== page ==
I came to this book via the TV series, being aware that Michael Wood's books often have more to say than is relayed on screen. But I was disappointed with the bland paperback edition that is now all that is available as new. Despite reproducing the picture credits of earlier editions, there are no pictures! I have read that since Random House purchased the BBC Books catalogue, there have been complaints of poor publications and this seems to be just such a bad example. And there is only one map! And the bibliography has not been updated. As a result, I managed to find a cheap but good original 1997 hardback edition that is fully illustrated with maps and photographs.
I read both editions side by side and compared the text but found only a small and relatively minor number of changes by the author in updating the first edition, so kept the first edition and gave away the paperback. For example, comments on "war crimes in Vietnam, Cambodia, and the Bosnian War" are updated to "... Cambodia, and the Iraqi Wars." Another example is Wood's adding the fact that the gigantic Buddhas in Afghanistan were blown up by the Taliban in 2001. There is one instance of virtually a whole paragraph being rewritten (about his journey back to the Nile from Siwa), but it is not known why this is so. Having undertaken the same exercise for Wood's book `In Search of the Trojan War' (review available on Amazon), it is clear that there are not so many changes between editions on Alexander as there have been for the former, but this is no doubt due to there not having been any major new breakthroughs in Alexander studies as there have been at Troy.
The book consists of a prologue, a prelude, and six parts; it is rounded off with a short epilogue. In the prologue Wood writes how, "The Macedonian conquest of the world as far as India, which has always been seen through Greek sources exclusively, is now being illuminated for the first time by native sources, newly discovered oracles and prophecies on papyrus or clay tablet." Nevertheless, Wood admits that his account is largely based on the traditional Greek and Roman historians, whose works he carried with him in his rucksack along the way. There are some paragraphs devoted to his epic trek with its logistical problems and false expectations. He found being on the ground and attempting to see the land through ancient eyes invaluable in solving some mysteries.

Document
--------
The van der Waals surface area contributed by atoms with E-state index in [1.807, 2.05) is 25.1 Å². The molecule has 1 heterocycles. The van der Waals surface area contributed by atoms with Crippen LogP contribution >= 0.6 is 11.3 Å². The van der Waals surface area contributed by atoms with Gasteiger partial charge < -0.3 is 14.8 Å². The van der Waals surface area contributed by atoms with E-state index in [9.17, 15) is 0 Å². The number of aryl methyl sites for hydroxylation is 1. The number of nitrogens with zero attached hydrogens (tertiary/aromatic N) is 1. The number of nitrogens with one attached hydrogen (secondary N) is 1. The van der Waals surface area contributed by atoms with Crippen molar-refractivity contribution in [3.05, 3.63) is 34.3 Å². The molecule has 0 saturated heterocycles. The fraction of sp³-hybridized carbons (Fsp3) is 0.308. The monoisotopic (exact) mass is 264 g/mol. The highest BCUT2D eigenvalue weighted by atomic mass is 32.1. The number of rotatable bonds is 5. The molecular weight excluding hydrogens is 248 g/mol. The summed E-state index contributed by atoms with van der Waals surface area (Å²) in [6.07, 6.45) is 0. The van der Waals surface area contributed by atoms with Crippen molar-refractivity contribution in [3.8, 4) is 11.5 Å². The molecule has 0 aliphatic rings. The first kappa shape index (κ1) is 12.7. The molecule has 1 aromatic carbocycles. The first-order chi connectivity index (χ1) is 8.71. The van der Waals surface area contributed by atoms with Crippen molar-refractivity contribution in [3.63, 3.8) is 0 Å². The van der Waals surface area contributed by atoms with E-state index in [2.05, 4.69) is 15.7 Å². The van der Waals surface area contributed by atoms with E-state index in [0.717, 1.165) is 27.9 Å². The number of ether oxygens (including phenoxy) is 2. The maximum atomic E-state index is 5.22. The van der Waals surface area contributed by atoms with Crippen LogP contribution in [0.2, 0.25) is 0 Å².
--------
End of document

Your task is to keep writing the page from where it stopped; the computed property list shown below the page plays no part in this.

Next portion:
Wood also links Alexander's tale with events of modern times, in particular "his purges and massacres, his reliance on intelligence spies, secret police, his control of information, use of torture, manipulation of images" etc. When passing through Helmand province of modern Afghanistan, Wood wrote in 1997, i.e. before the events of nine-eleven, of Alexander instigating "a terrifying purge, show-trials, torture and execution of some of the king's [Alexander's] most intimate companions." Whilst evincing much admiration for his subject, Wood is also clear of his failings too and does not hold back in acknowledging Alexander's tyranny. At the siege of Aornos, for instance, Wood writes, "Not for the first time on our journey I found myself strongly identifying with the hopeless defeated." Sometimes Wood's conclusions are a bit fanciful, such as his considering the oyster shells found at the supposed (and now long-abandoned) port used by Nearchus at the mouth of the Indus "very likely to be the remains of Nearchus's feast", on the grounds that "shellfish are not eaten by Muslims".
I mentioned at the beginning of this review that the book was purchased because Wood has more interesting things to say in this format than is available in the time of a TV series. Here in the book, for example, he tells us more about the battle of Granicus and the walking of the Sacred Way between Miletus and Didyma, "up into the hills covered with thorn and asphodel and drenched in a smell of sage." This is all good stuff, but I had expected more details of Wood's journal of his journey. There is certainly much more in the book than the TV series for the period between Alexander's return to Babylonia and his eventual death. This is probably due to Wood being persona non grata in Iraq when the series was made. But Wood also has much to say about Alexander's legacy, concluding "It is as if Alexander's era saw an explosion of energy, like a nebula, which left behind new universes reforming in its aftermath." I did not know, for instance, that as late as the eighth century of the Christian era Greek language and culture was so prevalent as far east as present-day Pakistan.
A chronology, a glossary of characters, a list of sources and an index brings the book to a satisfying end.